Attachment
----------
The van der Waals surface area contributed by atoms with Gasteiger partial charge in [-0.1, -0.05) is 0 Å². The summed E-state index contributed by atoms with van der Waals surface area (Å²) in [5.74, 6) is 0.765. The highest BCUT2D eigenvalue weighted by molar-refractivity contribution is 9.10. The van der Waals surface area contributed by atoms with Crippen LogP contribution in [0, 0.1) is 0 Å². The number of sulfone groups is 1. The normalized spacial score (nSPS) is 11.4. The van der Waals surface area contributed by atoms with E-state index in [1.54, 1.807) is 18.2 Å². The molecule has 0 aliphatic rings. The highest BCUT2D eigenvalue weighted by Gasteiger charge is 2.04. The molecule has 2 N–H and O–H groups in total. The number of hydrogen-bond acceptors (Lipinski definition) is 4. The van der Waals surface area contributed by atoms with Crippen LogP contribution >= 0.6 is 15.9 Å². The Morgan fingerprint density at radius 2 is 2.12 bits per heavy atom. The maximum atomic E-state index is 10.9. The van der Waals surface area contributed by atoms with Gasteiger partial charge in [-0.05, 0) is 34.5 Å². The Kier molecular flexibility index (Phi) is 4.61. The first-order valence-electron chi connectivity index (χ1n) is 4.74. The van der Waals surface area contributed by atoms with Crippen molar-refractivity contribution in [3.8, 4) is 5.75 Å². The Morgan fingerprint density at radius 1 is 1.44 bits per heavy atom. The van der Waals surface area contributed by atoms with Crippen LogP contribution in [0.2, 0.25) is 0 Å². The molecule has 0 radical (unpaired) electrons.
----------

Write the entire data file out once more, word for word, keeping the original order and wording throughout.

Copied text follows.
The van der Waals surface area contributed by atoms with Gasteiger partial charge in [-0.1, -0.05) is 0 Å². The summed E-state index contributed by atoms with van der Waals surface area (Å²) in [5.74, 6) is 0.765. The highest BCUT2D eigenvalue weighted by molar-refractivity contribution is 9.10. The van der Waals surface area contributed by atoms with Crippen LogP contribution in [0, 0.1) is 0 Å². The number of sulfone groups is 1. The normalized spacial score (nSPS) is 11.4. The van der Waals surface area contributed by atoms with E-state index in [1.54, 1.807) is 18.2 Å². The molecule has 0 aliphatic rings. The highest BCUT2D eigenvalue weighted by Gasteiger charge is 2.04. The molecule has 2 N–H and O–H groups in total. The number of hydrogen-bond acceptors (Lipinski definition) is 4. The van der Waals surface area contributed by atoms with Crippen LogP contribution >= 0.6 is 15.9 Å². The Morgan fingerprint density at radius 2 is 2.12 bits per heavy atom. The maximum atomic E-state index is 10.9. The van der Waals surface area contributed by atoms with Gasteiger partial charge in [-0.05, 0) is 34.5 Å². The Kier molecular flexibility index (Phi) is 4.61. The first-order valence-electron chi connectivity index (χ1n) is 4.74. The van der Waals surface area contributed by atoms with Crippen molar-refractivity contribution in [3.8, 4) is 5.75 Å². The Morgan fingerprint density at radius 1 is 1.44 bits per heavy atom. The van der Waals surface area contributed by atoms with Crippen LogP contribution in [0.2, 0.25) is 0 Å². The molecule has 0 radical (unpaired) electrons.